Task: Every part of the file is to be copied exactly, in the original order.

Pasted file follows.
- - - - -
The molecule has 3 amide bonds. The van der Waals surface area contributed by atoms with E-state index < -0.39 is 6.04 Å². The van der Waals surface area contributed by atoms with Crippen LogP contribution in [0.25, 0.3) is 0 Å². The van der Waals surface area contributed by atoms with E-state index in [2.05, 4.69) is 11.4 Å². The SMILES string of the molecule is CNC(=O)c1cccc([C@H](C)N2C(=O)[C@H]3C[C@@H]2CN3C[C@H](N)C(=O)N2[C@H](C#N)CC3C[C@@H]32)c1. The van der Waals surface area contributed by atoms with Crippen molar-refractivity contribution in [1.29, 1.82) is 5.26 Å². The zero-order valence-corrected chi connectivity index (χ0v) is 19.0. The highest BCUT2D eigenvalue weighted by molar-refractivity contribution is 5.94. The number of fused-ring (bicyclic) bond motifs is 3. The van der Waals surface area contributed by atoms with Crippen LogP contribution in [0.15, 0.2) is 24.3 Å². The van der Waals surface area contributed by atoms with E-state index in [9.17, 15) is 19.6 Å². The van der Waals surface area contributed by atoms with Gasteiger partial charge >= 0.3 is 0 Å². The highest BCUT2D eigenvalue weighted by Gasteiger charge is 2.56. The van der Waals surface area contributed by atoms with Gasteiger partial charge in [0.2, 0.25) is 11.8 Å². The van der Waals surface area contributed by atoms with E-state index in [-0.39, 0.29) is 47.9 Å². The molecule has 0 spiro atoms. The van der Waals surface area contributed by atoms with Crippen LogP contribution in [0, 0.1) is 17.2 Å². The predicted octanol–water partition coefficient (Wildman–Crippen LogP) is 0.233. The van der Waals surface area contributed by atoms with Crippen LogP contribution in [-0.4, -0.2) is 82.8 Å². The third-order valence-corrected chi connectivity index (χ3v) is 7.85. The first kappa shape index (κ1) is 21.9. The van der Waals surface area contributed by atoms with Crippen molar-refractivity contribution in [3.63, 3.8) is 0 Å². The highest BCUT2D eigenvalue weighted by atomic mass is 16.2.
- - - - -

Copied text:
The molecule has 3 amide bonds. The van der Waals surface area contributed by atoms with E-state index < -0.39 is 6.04 Å². The van der Waals surface area contributed by atoms with Crippen LogP contribution in [0.25, 0.3) is 0 Å². The van der Waals surface area contributed by atoms with E-state index in [2.05, 4.69) is 11.4 Å². The SMILES string of the molecule is CNC(=O)c1cccc([C@H](C)N2C(=O)[C@H]3C[C@@H]2CN3C[C@H](N)C(=O)N2[C@H](C#N)CC3C[C@@H]32)c1. The van der Waals surface area contributed by atoms with Crippen molar-refractivity contribution in [1.29, 1.82) is 5.26 Å². The zero-order valence-corrected chi connectivity index (χ0v) is 19.0. The highest BCUT2D eigenvalue weighted by molar-refractivity contribution is 5.94. The number of fused-ring (bicyclic) bond motifs is 3. The van der Waals surface area contributed by atoms with Crippen LogP contribution in [0.15, 0.2) is 24.3 Å². The van der Waals surface area contributed by atoms with E-state index in [9.17, 15) is 19.6 Å². The van der Waals surface area contributed by atoms with Gasteiger partial charge >= 0.3 is 0 Å². The highest BCUT2D eigenvalue weighted by Gasteiger charge is 2.56. The van der Waals surface area contributed by atoms with Gasteiger partial charge in [0.2, 0.25) is 11.8 Å². The van der Waals surface area contributed by atoms with E-state index in [-0.39, 0.29) is 47.9 Å². The molecule has 0 spiro atoms. The van der Waals surface area contributed by atoms with Crippen LogP contribution in [0, 0.1) is 17.2 Å². The predicted octanol–water partition coefficient (Wildman–Crippen LogP) is 0.233. The van der Waals surface area contributed by atoms with Crippen LogP contribution in [-0.4, -0.2) is 82.8 Å². The third-order valence-corrected chi connectivity index (χ3v) is 7.85. The first kappa shape index (κ1) is 21.9. The van der Waals surface area contributed by atoms with Crippen molar-refractivity contribution in [3.63, 3.8) is 0 Å². The highest BCUT2D eigenvalue weighted by atomic mass is 16.2.